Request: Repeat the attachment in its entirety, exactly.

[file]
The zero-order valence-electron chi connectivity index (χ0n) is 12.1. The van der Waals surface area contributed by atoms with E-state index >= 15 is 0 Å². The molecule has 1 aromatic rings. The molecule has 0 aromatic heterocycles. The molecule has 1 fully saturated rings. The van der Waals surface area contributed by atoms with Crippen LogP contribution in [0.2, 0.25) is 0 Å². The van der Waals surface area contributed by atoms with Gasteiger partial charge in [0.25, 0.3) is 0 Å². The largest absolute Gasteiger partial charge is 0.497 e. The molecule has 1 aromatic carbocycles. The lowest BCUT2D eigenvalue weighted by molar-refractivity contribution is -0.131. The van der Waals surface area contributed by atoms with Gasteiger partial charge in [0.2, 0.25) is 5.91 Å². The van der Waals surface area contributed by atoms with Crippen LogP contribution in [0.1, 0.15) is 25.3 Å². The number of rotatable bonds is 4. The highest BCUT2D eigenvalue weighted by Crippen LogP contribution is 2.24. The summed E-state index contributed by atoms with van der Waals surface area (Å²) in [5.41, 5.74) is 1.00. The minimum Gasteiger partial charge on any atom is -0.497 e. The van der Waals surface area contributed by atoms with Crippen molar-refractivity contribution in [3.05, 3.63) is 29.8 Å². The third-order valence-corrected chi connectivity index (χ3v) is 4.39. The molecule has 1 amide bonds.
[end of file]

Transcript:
The zero-order valence-electron chi connectivity index (χ0n) is 12.1. The van der Waals surface area contributed by atoms with E-state index >= 15 is 0 Å². The molecule has 1 aromatic rings. The molecule has 0 aromatic heterocycles. The molecule has 1 fully saturated rings. The van der Waals surface area contributed by atoms with Crippen LogP contribution in [0.2, 0.25) is 0 Å². The van der Waals surface area contributed by atoms with Gasteiger partial charge in [0.25, 0.3) is 0 Å². The largest absolute Gasteiger partial charge is 0.497 e. The molecule has 1 aromatic carbocycles. The lowest BCUT2D eigenvalue weighted by molar-refractivity contribution is -0.131. The van der Waals surface area contributed by atoms with Gasteiger partial charge in [0.2, 0.25) is 5.91 Å². The van der Waals surface area contributed by atoms with Crippen LogP contribution in [0.1, 0.15) is 25.3 Å². The number of rotatable bonds is 4. The highest BCUT2D eigenvalue weighted by Crippen LogP contribution is 2.24. The summed E-state index contributed by atoms with van der Waals surface area (Å²) in [5.41, 5.74) is 1.00. The minimum Gasteiger partial charge on any atom is -0.497 e. The van der Waals surface area contributed by atoms with Crippen molar-refractivity contribution in [3.05, 3.63) is 29.8 Å². The third-order valence-corrected chi connectivity index (χ3v) is 4.39. The molecule has 1 amide bonds.